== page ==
DNR poaching hotline now able to receive text messages, photos

IN NATURE: A deer makes its way through the woods. Deer are a commonly poached animal in Michigan. (Pioneer file photo)

IN NATURE: A deer makes its way through the woods. Deer are a commonly poached animal in Michigan. (Pioneer file photo)

MECOSTA COUNTY — Assistance from the public is key to catching poachers and the Michigan Department of Natural Resources has added another option for residents to report the issue.

The Report All Poaching (RAP) hotline — (800) 292-7800 — now accepts text messages in addition to telephone calls. Text messages may include photos. The RAP hotline is a toll-free, 24-hour, seven-days-a-week number enabling citizens to report violations of fish and game laws, as well as other natural resource-related laws. It is operated by DNR’s Law Enforcement Division. The DNR also offers a web-based reporting form.

Giving the public an additional way to send in tips and complaints will be beneficial, said Conservation Officer Angela Greenway, who covers Mecosta County.

“Any detailed information we get is helpful,” Greenway said. “When people call in, dispatchers do the best they can when taking the information. The more details we receive, the better. A text message with the written complaint and photos also are great. The more we have to go on, the quicker we can act and follow through with our investigation.”

Greenway said many complaints come through the public utilizing the hotline. Meceola Central Dispatch also forwards cases to the DNR and officers find things on their own while in the field, she added.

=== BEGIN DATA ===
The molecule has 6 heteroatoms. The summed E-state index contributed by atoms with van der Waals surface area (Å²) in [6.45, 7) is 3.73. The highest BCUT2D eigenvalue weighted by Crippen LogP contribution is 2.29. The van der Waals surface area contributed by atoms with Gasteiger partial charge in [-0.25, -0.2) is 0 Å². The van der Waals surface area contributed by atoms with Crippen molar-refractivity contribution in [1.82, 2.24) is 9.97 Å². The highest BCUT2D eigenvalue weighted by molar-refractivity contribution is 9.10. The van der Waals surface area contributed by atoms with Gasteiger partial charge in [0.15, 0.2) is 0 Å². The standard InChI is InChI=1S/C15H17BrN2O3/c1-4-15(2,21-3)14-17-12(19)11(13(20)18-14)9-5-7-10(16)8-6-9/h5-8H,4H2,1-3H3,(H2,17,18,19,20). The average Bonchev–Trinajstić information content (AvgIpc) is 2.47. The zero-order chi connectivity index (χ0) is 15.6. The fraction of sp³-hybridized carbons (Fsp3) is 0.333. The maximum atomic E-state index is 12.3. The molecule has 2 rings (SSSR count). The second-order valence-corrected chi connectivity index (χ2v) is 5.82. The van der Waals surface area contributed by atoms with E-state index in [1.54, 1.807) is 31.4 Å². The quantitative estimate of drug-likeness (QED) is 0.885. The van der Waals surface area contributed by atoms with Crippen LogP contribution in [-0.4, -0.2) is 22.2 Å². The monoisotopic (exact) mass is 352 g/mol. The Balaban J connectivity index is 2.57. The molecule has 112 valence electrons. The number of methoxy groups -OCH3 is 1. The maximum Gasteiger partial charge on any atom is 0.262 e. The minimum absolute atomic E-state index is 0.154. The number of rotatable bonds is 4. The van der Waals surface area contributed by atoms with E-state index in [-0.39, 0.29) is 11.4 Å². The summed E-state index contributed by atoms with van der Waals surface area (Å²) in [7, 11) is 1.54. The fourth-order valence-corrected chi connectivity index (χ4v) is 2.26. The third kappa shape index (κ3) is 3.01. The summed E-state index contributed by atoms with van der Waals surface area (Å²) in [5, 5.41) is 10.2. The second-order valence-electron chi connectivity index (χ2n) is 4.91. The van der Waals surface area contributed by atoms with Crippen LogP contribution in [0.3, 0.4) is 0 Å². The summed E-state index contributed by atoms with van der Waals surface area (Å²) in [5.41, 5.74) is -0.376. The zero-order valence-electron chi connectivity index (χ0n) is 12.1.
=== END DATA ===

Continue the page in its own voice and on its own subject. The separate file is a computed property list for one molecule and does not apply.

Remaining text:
Upon receiving a text, the RAP system immediately replies with a message stating a dispatcher soon will be in touch with the complainant. A link to the RAP webpage is included. A dispatcher will begin a conversation with the complainant via text, collecting information just as dispatchers would do during a phone call. Complainants wanting to speak to a dispatcher can request a return phone call or call the RAP hotline.

The Report All Poaching system was created by legislation in 1980 to address the public’s concerns about the detrimental effects of poaching.

Greenway has been working as a conservation officer for 15 years and in Mecosta County for three. From what she’s seen, poaching complaints have remained consistent with no huge spikes or decline.

When people think of poaching, they generally think of deer, Greenway said.

“In this area, they typically are the most poached animal,” she said. “When it comes to poaching, especially in Mecosta County where we have a lot of private land owners, there also are a lot of trespassing complaints. It’s common for poaching and trespassing violations to go hand-in-hand.”

The complaints the DNR receives vary based on the season and what is open for fish and game, Greenway said.

Deer poaching isn’t common right now with the bucks dropping their antlers and does being heavily pregnant at this time of year, Greenway said. However, warmer weather means illegal fishing is likely around the corner.

“The steelhead are starting to run so we’ll be turning our efforts to people snagging steelhead, pike and walleye out of season,” she said. “That’s how our job sort of switches gears during different seasons.”

She stressed the importance of reporting illegal taking of animals, utilizing the hotline by calling or texting.

“I would encourage community members to make the call or send the text,” Greenway said. “We do work with anonymous complaints. We are only as good as the information we get. The more help we get the more effective we can be.”

For more information, visit michigan.gov/dnr.


Posted by Emily Grove

Emily is the Pioneer and Herald Review crime and court reporter, covering crime in both Mecosta and Osceola counties. She can be reached by e-mail at emily@pioneergroup.com or by phone at (231) 592-8362.

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